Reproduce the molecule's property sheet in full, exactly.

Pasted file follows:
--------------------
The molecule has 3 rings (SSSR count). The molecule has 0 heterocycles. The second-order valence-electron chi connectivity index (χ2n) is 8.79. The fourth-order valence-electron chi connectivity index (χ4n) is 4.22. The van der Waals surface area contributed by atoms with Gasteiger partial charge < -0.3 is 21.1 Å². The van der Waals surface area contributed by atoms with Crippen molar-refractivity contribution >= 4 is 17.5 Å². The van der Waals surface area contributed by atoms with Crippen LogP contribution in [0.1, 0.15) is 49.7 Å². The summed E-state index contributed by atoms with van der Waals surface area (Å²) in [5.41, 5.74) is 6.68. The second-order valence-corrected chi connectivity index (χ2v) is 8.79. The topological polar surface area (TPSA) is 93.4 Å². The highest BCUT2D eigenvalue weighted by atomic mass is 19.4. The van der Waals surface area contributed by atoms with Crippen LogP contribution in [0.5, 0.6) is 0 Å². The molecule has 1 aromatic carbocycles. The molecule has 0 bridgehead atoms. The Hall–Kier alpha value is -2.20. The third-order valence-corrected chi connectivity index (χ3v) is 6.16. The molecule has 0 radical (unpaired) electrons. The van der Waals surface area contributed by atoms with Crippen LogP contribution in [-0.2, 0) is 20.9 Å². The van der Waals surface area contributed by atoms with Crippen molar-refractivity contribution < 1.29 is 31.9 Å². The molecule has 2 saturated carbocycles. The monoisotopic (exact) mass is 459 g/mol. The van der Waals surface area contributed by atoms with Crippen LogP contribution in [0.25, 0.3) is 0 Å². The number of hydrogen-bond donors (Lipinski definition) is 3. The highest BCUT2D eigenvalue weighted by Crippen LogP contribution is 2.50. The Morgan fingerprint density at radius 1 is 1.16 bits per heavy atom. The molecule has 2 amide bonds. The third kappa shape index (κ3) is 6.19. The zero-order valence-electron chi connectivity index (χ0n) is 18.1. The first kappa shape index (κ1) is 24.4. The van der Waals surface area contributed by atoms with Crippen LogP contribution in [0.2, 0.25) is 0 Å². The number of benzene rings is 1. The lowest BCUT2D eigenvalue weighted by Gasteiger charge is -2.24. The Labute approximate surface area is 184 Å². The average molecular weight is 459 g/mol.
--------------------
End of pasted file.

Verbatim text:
The molecule has 3 rings (SSSR count). The molecule has 0 heterocycles. The second-order valence-electron chi connectivity index (χ2n) is 8.79. The fourth-order valence-electron chi connectivity index (χ4n) is 4.22. The van der Waals surface area contributed by atoms with Gasteiger partial charge < -0.3 is 21.1 Å². The van der Waals surface area contributed by atoms with Crippen molar-refractivity contribution >= 4 is 17.5 Å². The van der Waals surface area contributed by atoms with Crippen LogP contribution in [0.1, 0.15) is 49.7 Å². The summed E-state index contributed by atoms with van der Waals surface area (Å²) in [5.41, 5.74) is 6.68. The second-order valence-corrected chi connectivity index (χ2v) is 8.79. The topological polar surface area (TPSA) is 93.4 Å². The highest BCUT2D eigenvalue weighted by atomic mass is 19.4. The van der Waals surface area contributed by atoms with Crippen LogP contribution in [0.5, 0.6) is 0 Å². The molecule has 1 aromatic carbocycles. The molecule has 0 bridgehead atoms. The Hall–Kier alpha value is -2.20. The third-order valence-corrected chi connectivity index (χ3v) is 6.16. The molecule has 0 radical (unpaired) electrons. The van der Waals surface area contributed by atoms with Crippen LogP contribution in [-0.2, 0) is 20.9 Å². The van der Waals surface area contributed by atoms with Crippen molar-refractivity contribution < 1.29 is 31.9 Å². The molecule has 2 saturated carbocycles. The monoisotopic (exact) mass is 459 g/mol. The van der Waals surface area contributed by atoms with Crippen LogP contribution in [0.25, 0.3) is 0 Å². The number of hydrogen-bond donors (Lipinski definition) is 3. The highest BCUT2D eigenvalue weighted by Crippen LogP contribution is 2.50. The Morgan fingerprint density at radius 1 is 1.16 bits per heavy atom. The molecule has 2 amide bonds. The third kappa shape index (κ3) is 6.19. The zero-order valence-electron chi connectivity index (χ0n) is 18.1. The first kappa shape index (κ1) is 24.4. The van der Waals surface area contributed by atoms with Crippen LogP contribution in [0.2, 0.25) is 0 Å². The number of benzene rings is 1. The lowest BCUT2D eigenvalue weighted by Gasteiger charge is -2.24. The Labute approximate surface area is 184 Å². The average molecular weight is 459 g/mol.